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California's job growth surged in 1996 and is headed higher next year, analysts say. The big question now: Is the state's economy really. . . : Ready to Fly? : Tech, Trade and Movies Main Engines

December 29, 1996|DON LEE | TIMES STAFF WRITER

Three years after starting to crawl out of recession, California is heading into 1997 in the best economic shape of this decade.

Job growth in 1996 ran at a robust 2.7%, spurred by entertainment, high-tech manufacturing and international trade, the new pillars of California's economy. UCLA economists predict the state will do even better in 1997, outstripping the nation for the second straight year.

Business executives are more confident than ever, as are consumers, whose rising incomes are boosting sales of new cars and home appliances. The state is flowing with tourists and once again attracting companies and outside investment. Aerospace is no longer the drain it once was. And finally, the stubbornly depressed housing market in Southern California appears poised for improvement.

"We could see California running on all six cylinders for the first time since the '80s," said Mark Zandi, chief economist at Regional Financial Associates in West Chester, Pa.

Though there are some qualifiers, the optimism is palpable throughout the state.

Peek at the project calendar in Technifex Inc., a special effects firm in Valencia that only three years ago was a hairline from bankruptcy:

Early next year, the 43-employee company will begin work on a water effects attraction for an Orlando theme park, dazzling lights for a Las Vegas hotel, visual illusions for a fun center in south Korea, and animated monsters for a haunted house in Japan.

"We've signed contracts that will take us through 1998," beams President Monty Lunde, a former special effects designer at Disney who broke out on his own with another Disney alumnus, Rock Hall.

The fortunes of firms such as Technifex speak volumes about how the state has regained its luster--largely on the strength of industries such as entertainment.

Motion pictures, the main component of entertainment, have added about 120,000 jobs in Los Angeles County since 1990. That's almost as many as the total number of aerospace layoffs in the county in the 1990s, according to Jack Kyser of the Economic Development Corp. of Los Angeles.

"The entertainment industry has several more years of good, solid growth," Kyser said, adding that the only constraints are shortages of sound stages and skilled labor.

The state's other economic engine is high technology: semiconductors, computers, software and multimedia produced in Silicon Valley; medical instruments and computer peripherals in Orange County; and biotechnology and telecommunications in San Diego.

Tom Lieser, associate director of the UCLA Business Forecast Project, estimates that California's electronics industry will grow by 7.8% in 1996. Next year won't be so hot, he says, but electronics jobs should still rise by a robust 2.9%.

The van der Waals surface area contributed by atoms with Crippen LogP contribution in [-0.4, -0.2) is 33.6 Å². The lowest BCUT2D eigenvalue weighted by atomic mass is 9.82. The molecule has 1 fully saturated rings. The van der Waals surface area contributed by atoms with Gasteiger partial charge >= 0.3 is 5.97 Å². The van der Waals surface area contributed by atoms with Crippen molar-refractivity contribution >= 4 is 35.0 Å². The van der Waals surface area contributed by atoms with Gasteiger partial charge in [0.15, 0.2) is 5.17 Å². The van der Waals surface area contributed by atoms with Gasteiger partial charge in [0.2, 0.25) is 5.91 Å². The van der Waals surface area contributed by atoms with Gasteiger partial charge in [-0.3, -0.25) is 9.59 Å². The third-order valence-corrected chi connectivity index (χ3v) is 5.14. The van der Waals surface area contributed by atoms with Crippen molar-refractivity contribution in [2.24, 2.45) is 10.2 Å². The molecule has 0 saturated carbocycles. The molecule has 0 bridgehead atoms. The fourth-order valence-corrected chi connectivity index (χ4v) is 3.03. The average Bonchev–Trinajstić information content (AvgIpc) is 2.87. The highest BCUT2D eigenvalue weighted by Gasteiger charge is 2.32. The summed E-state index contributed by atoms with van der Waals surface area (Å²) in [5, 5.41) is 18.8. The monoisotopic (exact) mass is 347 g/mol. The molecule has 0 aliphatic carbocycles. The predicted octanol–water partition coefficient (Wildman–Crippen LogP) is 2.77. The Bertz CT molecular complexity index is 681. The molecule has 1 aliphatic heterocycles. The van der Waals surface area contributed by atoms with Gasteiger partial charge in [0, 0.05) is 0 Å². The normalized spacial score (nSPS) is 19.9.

Datum Inc., an Irvine maker of timing devices for the telecommunications industry, plans to add 100 manufacturing and administration staff members over the next two years. And what will support that growth? Foreign sales, says Datum Chief Executive Louis B. Horwitz.

"At one time, nobody talked about anything but Japan," Horwitz said. "But China, South Korea, Taiwan, the Philippines and Malaysia are all very, very large customers of American products. And being on the West Coast gives us a tremendous advantage."

Horwitz expects foreign shipments to account for 15% of his firm's $90 million in revenue this year. To boost that share to 20% in 1997 and 25% in 1998, Datum last spring formed an overseas sales department, which has a staff of four. "Growth in international sales will be one of our major opportunities for expansion," he said.

Datum is one of the many businesses that have helped California become a major exporter, notably to the rest of the Pacific Rim.

Exports from California grew by 19% in 1995, to $97 billion, and rose 13.5% in the first half of 1996. Japan's improving economy, the devaluation of the Mexican peso and recent decisions to abolish or lower tariffs on computers and certain agricultural products and to provide copyright protections for software makers should all support California's trade-related activity.

"Small to medium-sized companies are becoming more actively involved in exports than two years ago," said Ralph Clumeck, a former Security Pacific Bank executive who runs an export consulting business in Laguna Niguel. "The expectations for '97 are extremely bright."

But there are some patches of clouds.

The state's jobless rate--6.9%--remains 1.5 percentage points above the national figure. Though this gap will continue to narrow next year, analysts don't see California catching up completely until after 1999--a reflection of how far the state fell during the recession and of the continuing wave of immigration to the state.

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